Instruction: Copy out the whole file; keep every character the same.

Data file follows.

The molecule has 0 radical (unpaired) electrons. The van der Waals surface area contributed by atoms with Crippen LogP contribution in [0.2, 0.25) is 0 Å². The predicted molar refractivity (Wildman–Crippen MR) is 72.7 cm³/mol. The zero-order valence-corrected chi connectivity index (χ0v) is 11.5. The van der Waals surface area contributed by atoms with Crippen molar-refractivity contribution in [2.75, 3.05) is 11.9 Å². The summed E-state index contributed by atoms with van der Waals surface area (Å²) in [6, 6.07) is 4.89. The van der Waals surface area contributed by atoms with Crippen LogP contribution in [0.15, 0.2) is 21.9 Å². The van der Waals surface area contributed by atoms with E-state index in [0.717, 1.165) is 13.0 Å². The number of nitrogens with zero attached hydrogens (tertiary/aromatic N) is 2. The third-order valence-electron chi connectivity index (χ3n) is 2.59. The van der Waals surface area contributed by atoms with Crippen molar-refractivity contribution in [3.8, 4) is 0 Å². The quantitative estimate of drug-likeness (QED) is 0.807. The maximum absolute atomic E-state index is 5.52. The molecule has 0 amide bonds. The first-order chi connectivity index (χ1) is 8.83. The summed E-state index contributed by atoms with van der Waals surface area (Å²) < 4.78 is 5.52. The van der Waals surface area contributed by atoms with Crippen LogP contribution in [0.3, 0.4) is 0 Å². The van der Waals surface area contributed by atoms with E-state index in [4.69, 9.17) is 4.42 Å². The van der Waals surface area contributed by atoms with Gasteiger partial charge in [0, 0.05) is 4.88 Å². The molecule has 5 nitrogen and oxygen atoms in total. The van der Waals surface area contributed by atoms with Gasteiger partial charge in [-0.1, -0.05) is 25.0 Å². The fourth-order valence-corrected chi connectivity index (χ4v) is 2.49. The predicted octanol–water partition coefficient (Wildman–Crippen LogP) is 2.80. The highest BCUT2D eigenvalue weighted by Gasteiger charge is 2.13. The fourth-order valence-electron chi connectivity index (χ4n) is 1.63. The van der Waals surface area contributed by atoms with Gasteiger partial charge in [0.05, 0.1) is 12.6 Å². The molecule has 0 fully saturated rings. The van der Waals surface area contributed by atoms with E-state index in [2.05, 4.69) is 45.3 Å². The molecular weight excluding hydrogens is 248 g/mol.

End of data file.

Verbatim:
The molecule has 0 radical (unpaired) electrons. The van der Waals surface area contributed by atoms with Crippen LogP contribution in [0.2, 0.25) is 0 Å². The predicted molar refractivity (Wildman–Crippen MR) is 72.7 cm³/mol. The zero-order valence-corrected chi connectivity index (χ0v) is 11.5. The van der Waals surface area contributed by atoms with Crippen molar-refractivity contribution in [2.75, 3.05) is 11.9 Å². The summed E-state index contributed by atoms with van der Waals surface area (Å²) in [6, 6.07) is 4.89. The van der Waals surface area contributed by atoms with Crippen LogP contribution in [0.15, 0.2) is 21.9 Å². The van der Waals surface area contributed by atoms with E-state index in [0.717, 1.165) is 13.0 Å². The number of nitrogens with zero attached hydrogens (tertiary/aromatic N) is 2. The third-order valence-electron chi connectivity index (χ3n) is 2.59. The van der Waals surface area contributed by atoms with Crippen molar-refractivity contribution in [3.8, 4) is 0 Å². The quantitative estimate of drug-likeness (QED) is 0.807. The maximum absolute atomic E-state index is 5.52. The molecule has 0 amide bonds. The first-order chi connectivity index (χ1) is 8.83. The summed E-state index contributed by atoms with van der Waals surface area (Å²) < 4.78 is 5.52. The van der Waals surface area contributed by atoms with Crippen LogP contribution in [0.3, 0.4) is 0 Å². The van der Waals surface area contributed by atoms with E-state index in [4.69, 9.17) is 4.42 Å². The van der Waals surface area contributed by atoms with Gasteiger partial charge in [0, 0.05) is 4.88 Å². The molecule has 5 nitrogen and oxygen atoms in total. The van der Waals surface area contributed by atoms with Gasteiger partial charge in [-0.1, -0.05) is 25.0 Å². The fourth-order valence-corrected chi connectivity index (χ4v) is 2.49. The predicted octanol–water partition coefficient (Wildman–Crippen LogP) is 2.80. The highest BCUT2D eigenvalue weighted by Gasteiger charge is 2.13. The fourth-order valence-electron chi connectivity index (χ4n) is 1.63. The van der Waals surface area contributed by atoms with Gasteiger partial charge in [0.05, 0.1) is 12.6 Å². The molecule has 0 fully saturated rings. The van der Waals surface area contributed by atoms with E-state index in [2.05, 4.69) is 45.3 Å². The molecular weight excluding hydrogens is 248 g/mol.